EC Harris: International Building Costs

EC Harris is an international ‘built asset consultancy’. They publish an annual survey of building costs across around 50 countries with cost/m2 rates for a broad range of building types (EC Harris 2012). Costs are collected in national currencies and converted to USD, GBP and EUR as necessary. They acknowledge that relative price differences can be substantially affected by fluctuations in exchange rates as well as factors such as location, accessibility and design intent. As a result, the cost data has limited application apart from providing a snapshot of comparative costs at a given time and in circumstances where exchange rate conversions are appropriate.

Gardiner & Theobald: International Construction Cost Survey

This international firm of construction cost consultants regularly publishes the results of an International Construction Cost Survey that includes cost/m2 rates for eight building types and rates for 11 materials and three classes of labour across a range of countries around the world (Gardiner & Theobald 2011). The published data gives no indication of any quantities/weights for the input items; however, it can be assumed that the aim of the exercise is not to produce a cost for a basket but to indicate the comparative cost of individual materials and various categories of labour between countries. Costs are published in USD, EUR and GBP, with costs in national currencies converted to each of the base currencies using current exchange rates.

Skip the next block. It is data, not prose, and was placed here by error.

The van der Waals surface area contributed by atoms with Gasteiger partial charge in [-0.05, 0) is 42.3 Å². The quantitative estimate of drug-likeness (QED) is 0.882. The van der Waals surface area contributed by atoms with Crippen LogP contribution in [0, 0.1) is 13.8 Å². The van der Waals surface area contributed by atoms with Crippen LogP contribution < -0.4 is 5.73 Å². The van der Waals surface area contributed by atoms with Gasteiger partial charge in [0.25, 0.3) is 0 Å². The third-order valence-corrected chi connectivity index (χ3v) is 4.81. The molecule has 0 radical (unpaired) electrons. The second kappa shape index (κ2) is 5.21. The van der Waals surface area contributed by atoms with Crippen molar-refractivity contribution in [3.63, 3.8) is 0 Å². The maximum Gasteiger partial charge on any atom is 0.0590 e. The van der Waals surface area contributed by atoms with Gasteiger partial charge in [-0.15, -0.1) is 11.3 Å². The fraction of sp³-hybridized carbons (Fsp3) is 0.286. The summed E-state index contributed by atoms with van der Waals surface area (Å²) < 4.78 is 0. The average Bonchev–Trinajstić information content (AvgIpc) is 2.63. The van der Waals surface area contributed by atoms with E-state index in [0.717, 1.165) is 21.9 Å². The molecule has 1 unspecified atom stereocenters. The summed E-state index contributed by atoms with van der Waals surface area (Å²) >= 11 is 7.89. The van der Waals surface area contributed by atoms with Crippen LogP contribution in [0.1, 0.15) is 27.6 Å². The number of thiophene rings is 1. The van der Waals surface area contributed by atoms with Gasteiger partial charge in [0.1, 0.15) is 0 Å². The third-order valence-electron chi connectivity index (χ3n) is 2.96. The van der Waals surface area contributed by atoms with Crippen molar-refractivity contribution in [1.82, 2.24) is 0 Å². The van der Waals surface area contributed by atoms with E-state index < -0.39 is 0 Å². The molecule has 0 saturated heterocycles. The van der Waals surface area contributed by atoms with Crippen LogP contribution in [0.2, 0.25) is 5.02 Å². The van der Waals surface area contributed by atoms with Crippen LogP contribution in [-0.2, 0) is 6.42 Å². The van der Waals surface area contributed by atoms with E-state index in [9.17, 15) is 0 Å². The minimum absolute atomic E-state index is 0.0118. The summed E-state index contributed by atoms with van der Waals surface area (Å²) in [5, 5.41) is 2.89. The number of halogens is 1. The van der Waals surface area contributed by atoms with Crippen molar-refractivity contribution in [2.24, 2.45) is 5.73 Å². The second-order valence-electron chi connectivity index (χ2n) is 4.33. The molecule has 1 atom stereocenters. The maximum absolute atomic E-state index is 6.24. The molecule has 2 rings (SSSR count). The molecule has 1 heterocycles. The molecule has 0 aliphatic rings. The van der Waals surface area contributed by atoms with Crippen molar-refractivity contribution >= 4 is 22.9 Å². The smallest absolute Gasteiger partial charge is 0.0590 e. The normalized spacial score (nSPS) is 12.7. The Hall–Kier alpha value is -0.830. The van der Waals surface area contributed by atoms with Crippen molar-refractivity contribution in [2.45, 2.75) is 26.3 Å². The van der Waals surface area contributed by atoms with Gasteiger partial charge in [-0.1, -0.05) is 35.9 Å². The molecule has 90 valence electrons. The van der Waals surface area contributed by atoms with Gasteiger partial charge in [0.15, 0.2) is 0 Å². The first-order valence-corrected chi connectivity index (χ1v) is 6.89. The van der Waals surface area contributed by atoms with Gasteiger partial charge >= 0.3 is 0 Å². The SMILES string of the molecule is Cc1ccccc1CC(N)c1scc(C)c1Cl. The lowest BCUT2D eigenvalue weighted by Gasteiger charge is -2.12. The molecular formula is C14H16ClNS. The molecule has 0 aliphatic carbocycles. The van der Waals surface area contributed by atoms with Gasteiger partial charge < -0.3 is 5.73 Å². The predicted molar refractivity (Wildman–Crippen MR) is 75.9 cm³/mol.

Turner & Townsend

Another global firm, Turner & Townsend, is a ‘program management and construction consultancy’ with offices in more than 30 countries. They produce an annual International Construction Cost Survey (Turner & Townsend 2012) that covers not only cost/m2 rates for a range of building types but also detailed information on labour and materials costs as well as rates for a number of complete work items such as an area of soffit formwork and an area of wall tiling. Costs are published in national currencies with an exchange rate based conversion to USD.


The examples described in the preceding sections do not represent an exhaustive review of every attempt made to collect and compare international construction costs, but they illustrate an ongoing interest in such exercises covering more than 60 years. In later chapters, some more recent exercises are considered, including the 2011 round of the ICP, which is, at the time of writing, the most recent pricing round for that program.

A number of common threads can be identified across the various studies even though the purpose of the various types may vary. The costs collected generally fall into three categories: most commonly whole-project costs expressed as cost/m2 of floor space and/or costs for basic inputs that usually comprise labour and materials/components, with some instances of intermediate prices for items of construction work.

The building types for which area rates are collected are generally those that can be considered to be quite generic: schools, offices, warehouses and so on; however, the scope for variations between individual projects both within and between countries is large, and cost data can be affected by many factors that make direct comparisons hard to validate. Apart from design and specification differences, there is little consistency in the way ‘floor area’ is measured between countries. This is well illustrated in a study conducted by the Council of European Construction Economists (CEEC 2004). Table 3.2 shows the differences in gross floor area (GFA) for an identical building as measured using local measurement conventions in a number of European countries.